1963 – at the age of 21, Stephen is diagnosed with degenerative ALS nerve disorder or Lou Gehrig’s disease. Then the doctors said that he had two years to live.

July 14, 1965 – marries his first wife, Jane Wilde, a student studying modern languages, which he met at Cambridge.

1967 – the first son of the couple swarmed, Robert.

1970 – Jane gives birth to a daughter, Lucy.

1974 – at the age of 32 years was elected a member of the Royal Society, becoming one of the youngest people who received such honor.

1979 – becoming a professor of mathematics at Cambridge, taking up the prestigious post that was once held by Isaac Newton. Hawking holds the post until 2009. Jane gives birth to the third child, Timothy.

1985 – during his visit to the European Organization for Nuclear Research CERN in Geneva (Switzerland), Stephen Hawking fell ill with pneumonia. In the hospital, he was connected to the device for forced ventilation of the lungs and thus supported the life of the scientist. But later, in connection with the severity of the illness, doctors suggested that the physicist’s wife disconnect him from life support devices. After a firm rejection, Stephen Hawking’s wife was transported to Cambridge. Here, in a local hospital, he underwent an operation, as a result of which he was able to breathe again independently, but for ever lost the ability to speak. Next year he begins to communicate using an electronic voice synthesizer, having received his famous “robotic voice,” with which he is identified. That is why he used this ancient hardware speech synthesizer for the rest of his days.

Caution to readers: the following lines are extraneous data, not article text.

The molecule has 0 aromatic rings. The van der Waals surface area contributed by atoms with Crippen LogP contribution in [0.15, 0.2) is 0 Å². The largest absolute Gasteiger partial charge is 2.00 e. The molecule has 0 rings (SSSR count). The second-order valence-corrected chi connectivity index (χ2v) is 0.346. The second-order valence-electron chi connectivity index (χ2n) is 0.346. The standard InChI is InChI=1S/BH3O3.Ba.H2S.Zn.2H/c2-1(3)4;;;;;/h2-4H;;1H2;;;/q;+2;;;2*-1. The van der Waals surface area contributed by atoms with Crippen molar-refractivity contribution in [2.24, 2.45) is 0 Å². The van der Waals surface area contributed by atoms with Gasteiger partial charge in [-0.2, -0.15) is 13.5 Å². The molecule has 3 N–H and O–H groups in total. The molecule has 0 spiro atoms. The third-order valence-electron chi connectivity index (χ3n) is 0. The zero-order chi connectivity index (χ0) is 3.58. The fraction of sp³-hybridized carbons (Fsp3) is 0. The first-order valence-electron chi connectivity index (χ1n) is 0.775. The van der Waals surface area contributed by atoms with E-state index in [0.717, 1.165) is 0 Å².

1988 – publishes “A Brief History of Time,” a book on cosmology intended for the general public, which becomes an instant best-seller.

1989 – Queen Elizabeth II awards him with an honorary title.

1995 – marries his nurse, Elaine Mason.

2007 – divorced from Elaine Mason.

2014 – an autobiographical film about the life of Stephen Hawking “The Theory of Everything”, based on the memoir “Journey to Infinity: My Life with Stephen” by Jane Hawking.

Today, on this day, I would like to recall what Stephen Hawking was and what he taught us. Below I want to present you a translation of the documentary of 2013. The film tells about the life of this amazing person from school years to today, and will also allow you to look at life with his eyes.

Personally, Stephen taught me not to give up and move on:
“It’s hard for me to say anything good about the disease of motor neurons. But this illness has taught me not to spare myself because others have done worse. I continue to do what I can still do. No matter how difficult life is, there is always something that you can do and achieve this success. I’m not afraid of death, but I do not hurry to die either. First I have to do many more things. And I noticed that even people who claim that everything is predetermined and that we can not change anything, look around before they cross the road. ”

“When your expectations are reduced to zero, then you begin to truly appreciate what you have.”